Every August, The Ekka, the annual state fair comes to town, bringing with it great food, fresh produce, carnies, rides and a hideously contagious flu.
In the heart of the Queensland winter the Ekka brings a country carnival atmosphere to the big smoke, blown in on the cyclonic August winds. The Ekka means two things – fun and flu. The fun comes in the form of rides, sideshows, sticky fairy floss and a virulent strain of the flu that tends to wipe out half of the state capital, Brisbane. The fair is over in ten days. The colds and sniffles live on for weeks beyond.
For kids, the Ekka is insane. Huge crowds, showbags of candy, toys and trinkets to buy, rides with names like the Rock n Roll, Zipper and Hurricane to be thrilled by and pavilions of petting zoos, cattle and poultry to see.
From an adult’s perspective, there are still many things to explore and many freebies to be found, after you are essentially robbed of an unequivocal entrance fee that seems to rise with each passing year. And, as it turns out, the Ekka is much more fun after some free wine tasting and a beer and some dirty pub rock in the Triple M Bar!
The meat pavilion boasts cooking demonstrations and information promoting the state’s local produce and agriculture. This theme is continued into the fruit pavilion, where large art installations made of fruit are installed, each vying for first prize. But it’s at the food pavilion where you can score the best freebies at the show. This pavilion showcases small businesses with a focus on wine and cheese makers, tea growers, and chocolatiers. This means heaps of free samples and daily deals.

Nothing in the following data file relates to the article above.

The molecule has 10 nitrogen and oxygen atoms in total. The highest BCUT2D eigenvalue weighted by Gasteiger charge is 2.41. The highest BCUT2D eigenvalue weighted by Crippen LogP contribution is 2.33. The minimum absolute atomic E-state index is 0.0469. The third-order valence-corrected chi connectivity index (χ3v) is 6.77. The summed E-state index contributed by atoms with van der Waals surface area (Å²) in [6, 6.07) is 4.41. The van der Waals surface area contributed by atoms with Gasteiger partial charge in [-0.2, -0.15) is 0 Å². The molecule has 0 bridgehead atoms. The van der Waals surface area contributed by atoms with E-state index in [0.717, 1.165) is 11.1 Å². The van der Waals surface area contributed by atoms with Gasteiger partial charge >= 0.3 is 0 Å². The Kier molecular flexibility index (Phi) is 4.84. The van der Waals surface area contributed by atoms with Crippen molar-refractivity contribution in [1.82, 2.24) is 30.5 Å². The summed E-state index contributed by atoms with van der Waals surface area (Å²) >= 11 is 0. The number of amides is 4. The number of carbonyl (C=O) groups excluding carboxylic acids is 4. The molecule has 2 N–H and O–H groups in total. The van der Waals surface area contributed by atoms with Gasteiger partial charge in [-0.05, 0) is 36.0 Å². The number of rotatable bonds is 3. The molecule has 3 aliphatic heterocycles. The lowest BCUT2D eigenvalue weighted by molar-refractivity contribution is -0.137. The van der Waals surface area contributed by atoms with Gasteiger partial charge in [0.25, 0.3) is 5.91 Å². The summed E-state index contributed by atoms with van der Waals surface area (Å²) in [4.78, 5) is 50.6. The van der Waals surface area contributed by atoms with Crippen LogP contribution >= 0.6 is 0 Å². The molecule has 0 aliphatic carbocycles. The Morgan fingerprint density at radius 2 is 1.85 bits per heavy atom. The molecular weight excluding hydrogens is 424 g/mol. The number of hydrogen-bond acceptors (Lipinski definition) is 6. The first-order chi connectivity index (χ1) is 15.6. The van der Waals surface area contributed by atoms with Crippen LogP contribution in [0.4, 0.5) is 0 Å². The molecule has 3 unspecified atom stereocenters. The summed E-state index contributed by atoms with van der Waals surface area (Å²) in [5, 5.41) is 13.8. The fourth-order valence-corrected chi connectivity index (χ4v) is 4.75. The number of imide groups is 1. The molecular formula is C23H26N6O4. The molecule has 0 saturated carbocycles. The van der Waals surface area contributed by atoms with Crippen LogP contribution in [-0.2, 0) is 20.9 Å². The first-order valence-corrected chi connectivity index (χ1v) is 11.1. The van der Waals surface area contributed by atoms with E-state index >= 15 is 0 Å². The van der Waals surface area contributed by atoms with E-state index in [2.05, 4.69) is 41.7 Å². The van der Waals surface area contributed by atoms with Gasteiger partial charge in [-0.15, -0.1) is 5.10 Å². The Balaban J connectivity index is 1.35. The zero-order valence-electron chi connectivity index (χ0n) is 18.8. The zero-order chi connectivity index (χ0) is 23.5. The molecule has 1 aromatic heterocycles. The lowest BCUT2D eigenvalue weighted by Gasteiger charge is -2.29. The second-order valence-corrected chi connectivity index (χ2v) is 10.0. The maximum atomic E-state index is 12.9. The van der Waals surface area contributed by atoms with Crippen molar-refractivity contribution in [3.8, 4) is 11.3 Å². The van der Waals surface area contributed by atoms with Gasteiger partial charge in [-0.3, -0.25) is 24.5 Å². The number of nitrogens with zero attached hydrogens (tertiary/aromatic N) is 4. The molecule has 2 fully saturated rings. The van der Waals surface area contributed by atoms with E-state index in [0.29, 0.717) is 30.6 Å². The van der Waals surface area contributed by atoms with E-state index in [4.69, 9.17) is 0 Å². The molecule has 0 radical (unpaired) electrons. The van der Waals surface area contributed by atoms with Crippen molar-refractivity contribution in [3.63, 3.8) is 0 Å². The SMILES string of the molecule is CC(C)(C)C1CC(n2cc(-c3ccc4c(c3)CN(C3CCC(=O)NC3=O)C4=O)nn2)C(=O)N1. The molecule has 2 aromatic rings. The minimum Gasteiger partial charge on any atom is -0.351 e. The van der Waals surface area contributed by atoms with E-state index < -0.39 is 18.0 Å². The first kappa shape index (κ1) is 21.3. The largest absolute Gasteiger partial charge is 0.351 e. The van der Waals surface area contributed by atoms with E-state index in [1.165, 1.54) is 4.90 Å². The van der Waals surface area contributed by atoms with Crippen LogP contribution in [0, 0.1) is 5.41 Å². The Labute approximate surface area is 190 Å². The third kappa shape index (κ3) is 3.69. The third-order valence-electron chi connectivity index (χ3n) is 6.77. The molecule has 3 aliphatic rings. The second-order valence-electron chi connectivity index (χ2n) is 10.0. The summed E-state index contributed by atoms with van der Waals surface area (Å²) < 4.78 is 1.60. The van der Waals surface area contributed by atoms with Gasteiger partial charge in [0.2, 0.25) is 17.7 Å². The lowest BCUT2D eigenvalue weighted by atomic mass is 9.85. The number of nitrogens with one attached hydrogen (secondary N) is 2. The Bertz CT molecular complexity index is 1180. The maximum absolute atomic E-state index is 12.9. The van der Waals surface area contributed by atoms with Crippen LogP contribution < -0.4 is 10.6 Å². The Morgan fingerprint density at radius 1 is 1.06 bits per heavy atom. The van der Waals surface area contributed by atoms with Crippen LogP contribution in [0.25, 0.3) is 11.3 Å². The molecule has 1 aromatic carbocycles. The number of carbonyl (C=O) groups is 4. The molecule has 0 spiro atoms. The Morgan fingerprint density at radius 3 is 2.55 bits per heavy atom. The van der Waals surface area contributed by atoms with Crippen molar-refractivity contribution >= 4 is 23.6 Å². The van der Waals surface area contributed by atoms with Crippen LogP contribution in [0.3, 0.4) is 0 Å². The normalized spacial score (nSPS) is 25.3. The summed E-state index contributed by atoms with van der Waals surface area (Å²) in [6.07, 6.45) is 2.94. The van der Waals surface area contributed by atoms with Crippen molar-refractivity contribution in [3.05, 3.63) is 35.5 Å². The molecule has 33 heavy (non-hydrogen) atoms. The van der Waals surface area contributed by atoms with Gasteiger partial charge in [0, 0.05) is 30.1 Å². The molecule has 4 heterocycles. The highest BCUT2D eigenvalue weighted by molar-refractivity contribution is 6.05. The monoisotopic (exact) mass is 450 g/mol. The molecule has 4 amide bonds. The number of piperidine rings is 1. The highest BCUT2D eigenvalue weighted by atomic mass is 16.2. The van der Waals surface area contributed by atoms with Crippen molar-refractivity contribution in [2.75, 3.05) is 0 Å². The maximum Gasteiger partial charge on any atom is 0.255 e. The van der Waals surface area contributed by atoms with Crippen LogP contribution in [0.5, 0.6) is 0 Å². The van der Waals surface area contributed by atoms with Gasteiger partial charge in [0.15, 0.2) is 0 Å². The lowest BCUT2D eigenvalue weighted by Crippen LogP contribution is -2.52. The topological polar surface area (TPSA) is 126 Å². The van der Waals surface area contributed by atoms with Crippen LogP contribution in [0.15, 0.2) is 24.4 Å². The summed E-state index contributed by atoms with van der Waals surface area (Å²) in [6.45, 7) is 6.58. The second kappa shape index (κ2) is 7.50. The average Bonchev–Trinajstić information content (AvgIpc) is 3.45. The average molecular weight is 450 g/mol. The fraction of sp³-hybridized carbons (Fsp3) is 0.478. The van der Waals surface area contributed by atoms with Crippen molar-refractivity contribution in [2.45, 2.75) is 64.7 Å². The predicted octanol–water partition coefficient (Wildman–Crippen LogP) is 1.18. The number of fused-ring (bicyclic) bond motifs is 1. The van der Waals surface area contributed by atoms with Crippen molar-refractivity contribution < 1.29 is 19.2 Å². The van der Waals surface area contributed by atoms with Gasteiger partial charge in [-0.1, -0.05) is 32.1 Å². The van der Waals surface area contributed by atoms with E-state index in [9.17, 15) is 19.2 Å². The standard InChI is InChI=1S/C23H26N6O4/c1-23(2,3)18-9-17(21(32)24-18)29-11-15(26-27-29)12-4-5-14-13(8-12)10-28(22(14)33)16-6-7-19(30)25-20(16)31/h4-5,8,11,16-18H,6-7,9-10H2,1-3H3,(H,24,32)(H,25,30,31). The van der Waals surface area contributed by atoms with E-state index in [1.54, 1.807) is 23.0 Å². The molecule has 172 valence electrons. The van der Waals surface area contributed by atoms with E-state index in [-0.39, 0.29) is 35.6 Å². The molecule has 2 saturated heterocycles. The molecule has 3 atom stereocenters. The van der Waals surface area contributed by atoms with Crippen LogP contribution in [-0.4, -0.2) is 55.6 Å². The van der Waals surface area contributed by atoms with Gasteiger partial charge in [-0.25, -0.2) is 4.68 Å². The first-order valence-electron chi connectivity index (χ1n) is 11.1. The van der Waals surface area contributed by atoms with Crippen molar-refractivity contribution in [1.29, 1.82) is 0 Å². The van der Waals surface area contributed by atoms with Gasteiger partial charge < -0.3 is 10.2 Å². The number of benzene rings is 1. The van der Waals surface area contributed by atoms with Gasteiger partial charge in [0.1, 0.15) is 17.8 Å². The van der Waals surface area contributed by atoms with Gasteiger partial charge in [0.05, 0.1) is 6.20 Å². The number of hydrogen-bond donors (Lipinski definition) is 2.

There are pavilions showcasing fashion from the wool and cotton industries, pavilions to show award-winning arts, crafts and baking, and also for gadgets, gizmos and as-seen-on-tv stands. We wander the stands and old tin sheds, enjoying a traditional strawberry ice cream, which over the last fifty years has become synonymous with the Ekka.
The main attraction, however, is the nightly fireworks show and chariot race that starts as the sun goes down. For years we have been amazed by the precision driving team whose crew do a synchronized dance across the arena, and within inches of each other swerve and swivel at high speeds.
The chariot race pits State against State and it is as cheesy as it sounds—riders dressed as gladiators in their nominated colors, racing for eternal glory on the RNA honor roll. A local radio announcer hypes the crowd, urging the riders on.
The rides start to wind down when the fireworks go off. But rolling down of the shutters and the flickering of the lights isn’t enough to quash the feeling of a well-played day in the sun.
For the country folk, the night is young. They’ll hit local pub, the Jubilee for drinks before heading out to the clubs, wearing their shiny giant belt buckles and Akubra slouch hats. As the sun begins to rise, they’ll return to their tents and caravans to sleep it all off before another day of competitions, promotions or partying.Follow & Connect with us